Until a week ago, there was once again immense uncertainty surrounding Pakistan’s participation in the World Cup. PHOTO: REUTERS/FILE

Hockey World Cup: Have we as a country collectively failed our national sport?

Once a powerhouse of world hockey, the team with the most WC titles, Pakistan can no longer compete with top teams.

Sheeraz Faseeh November 26, 2018
Like the case for most sports in the country barring cricket, the last 10 years have been a lost decade for Pakistan hockey as well. During this period, the team’s performance witnessed a severe decline not seen since Pakistan first started playing hockey in 1948.

In 2014, Pakistan failed to qualify for the hockey World Cup for the first time, followed by a failure to qualify for the 2016 Olympic Games held in Rio de Janeiro. The team is currently ranked 13 in the world, which is marginally better than when it slipped to 14th last year. Once a powerhouse of world hockey, the team with the most World Cup titles to its name, Pakistan can no longer compete with the top teams in the world. It’s sad to see how the mighty have fallen.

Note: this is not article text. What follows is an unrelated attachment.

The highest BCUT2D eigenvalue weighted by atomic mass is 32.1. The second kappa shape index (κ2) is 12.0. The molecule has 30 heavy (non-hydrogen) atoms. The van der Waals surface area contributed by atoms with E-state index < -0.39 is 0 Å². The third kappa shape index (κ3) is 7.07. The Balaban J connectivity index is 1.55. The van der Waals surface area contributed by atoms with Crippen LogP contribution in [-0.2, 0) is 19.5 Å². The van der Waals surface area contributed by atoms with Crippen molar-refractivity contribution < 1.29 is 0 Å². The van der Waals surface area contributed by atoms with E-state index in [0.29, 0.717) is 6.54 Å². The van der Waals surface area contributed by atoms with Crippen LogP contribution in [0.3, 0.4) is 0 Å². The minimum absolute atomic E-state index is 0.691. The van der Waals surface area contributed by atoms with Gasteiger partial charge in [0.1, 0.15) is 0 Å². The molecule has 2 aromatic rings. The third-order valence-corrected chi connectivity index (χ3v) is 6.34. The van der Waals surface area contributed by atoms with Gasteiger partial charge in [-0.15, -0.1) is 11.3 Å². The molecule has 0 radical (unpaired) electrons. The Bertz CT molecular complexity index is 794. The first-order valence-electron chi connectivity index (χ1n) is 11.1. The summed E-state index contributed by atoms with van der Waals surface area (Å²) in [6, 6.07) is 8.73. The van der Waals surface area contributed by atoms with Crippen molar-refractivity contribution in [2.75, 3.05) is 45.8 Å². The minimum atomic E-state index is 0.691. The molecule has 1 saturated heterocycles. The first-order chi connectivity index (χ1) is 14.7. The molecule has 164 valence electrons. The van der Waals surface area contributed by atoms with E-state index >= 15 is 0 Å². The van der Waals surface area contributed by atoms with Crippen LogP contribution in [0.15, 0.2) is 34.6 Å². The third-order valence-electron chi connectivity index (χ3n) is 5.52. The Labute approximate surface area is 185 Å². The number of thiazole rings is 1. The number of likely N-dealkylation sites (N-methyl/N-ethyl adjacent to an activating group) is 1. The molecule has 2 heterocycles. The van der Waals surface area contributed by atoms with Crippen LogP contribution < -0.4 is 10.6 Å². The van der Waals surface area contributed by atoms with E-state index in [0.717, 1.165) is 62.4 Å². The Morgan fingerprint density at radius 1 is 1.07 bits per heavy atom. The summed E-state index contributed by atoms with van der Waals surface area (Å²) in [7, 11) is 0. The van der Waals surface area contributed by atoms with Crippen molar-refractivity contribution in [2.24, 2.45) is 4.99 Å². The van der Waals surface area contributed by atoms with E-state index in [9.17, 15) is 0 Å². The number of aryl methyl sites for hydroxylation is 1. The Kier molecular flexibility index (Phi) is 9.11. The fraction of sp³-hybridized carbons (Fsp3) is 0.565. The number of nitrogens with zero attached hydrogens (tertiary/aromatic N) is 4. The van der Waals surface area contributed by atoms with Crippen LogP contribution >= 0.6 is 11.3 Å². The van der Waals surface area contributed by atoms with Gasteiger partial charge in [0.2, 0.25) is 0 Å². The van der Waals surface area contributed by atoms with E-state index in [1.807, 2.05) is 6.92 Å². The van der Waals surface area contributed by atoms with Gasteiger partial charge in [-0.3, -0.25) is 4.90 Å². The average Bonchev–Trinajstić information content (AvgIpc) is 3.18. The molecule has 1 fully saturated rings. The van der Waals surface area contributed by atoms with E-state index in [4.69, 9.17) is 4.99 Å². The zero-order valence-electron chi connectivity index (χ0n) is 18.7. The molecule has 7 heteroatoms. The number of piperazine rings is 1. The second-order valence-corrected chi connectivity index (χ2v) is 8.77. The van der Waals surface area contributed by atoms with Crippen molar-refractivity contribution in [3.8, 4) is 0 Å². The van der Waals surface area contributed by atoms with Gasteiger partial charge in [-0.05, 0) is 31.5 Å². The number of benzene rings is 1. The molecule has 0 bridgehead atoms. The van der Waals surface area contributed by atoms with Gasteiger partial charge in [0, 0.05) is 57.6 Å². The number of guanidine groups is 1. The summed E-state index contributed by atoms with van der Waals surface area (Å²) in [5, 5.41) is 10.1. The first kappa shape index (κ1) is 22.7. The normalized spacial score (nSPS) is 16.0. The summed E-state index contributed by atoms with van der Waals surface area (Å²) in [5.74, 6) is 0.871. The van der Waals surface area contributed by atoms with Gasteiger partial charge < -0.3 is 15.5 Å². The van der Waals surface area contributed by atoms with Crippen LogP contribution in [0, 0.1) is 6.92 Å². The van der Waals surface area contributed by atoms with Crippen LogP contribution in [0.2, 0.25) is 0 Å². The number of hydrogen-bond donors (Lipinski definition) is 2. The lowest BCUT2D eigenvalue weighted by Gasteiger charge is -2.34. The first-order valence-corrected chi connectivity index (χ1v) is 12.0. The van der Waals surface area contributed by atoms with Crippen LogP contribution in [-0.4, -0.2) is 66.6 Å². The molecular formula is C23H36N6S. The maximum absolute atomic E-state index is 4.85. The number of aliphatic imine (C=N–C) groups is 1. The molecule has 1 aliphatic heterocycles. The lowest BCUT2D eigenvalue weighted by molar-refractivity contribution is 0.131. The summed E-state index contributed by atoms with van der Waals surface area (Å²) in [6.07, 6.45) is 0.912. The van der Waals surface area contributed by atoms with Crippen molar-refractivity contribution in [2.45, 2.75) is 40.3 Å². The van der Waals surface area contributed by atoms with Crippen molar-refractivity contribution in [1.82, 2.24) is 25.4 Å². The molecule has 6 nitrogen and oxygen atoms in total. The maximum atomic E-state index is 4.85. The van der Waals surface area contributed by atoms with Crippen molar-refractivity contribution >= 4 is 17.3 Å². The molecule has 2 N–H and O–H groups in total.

As a patriot and a sports enthusiast, it pains me to see the current doldrums Pakistan hockey is in. The domestic infrastructure is in shambles – the head coach resigned from his position a few months prior to the World Cup after a disappointing season, and a month later we witnessed a fall out between head coach Hasan Sardar and his assistant Mohammad Saqlain, due to which the latter left midway into the Asian Champions Trophy.

The team at work. Photo: Express

National game or neglected sport?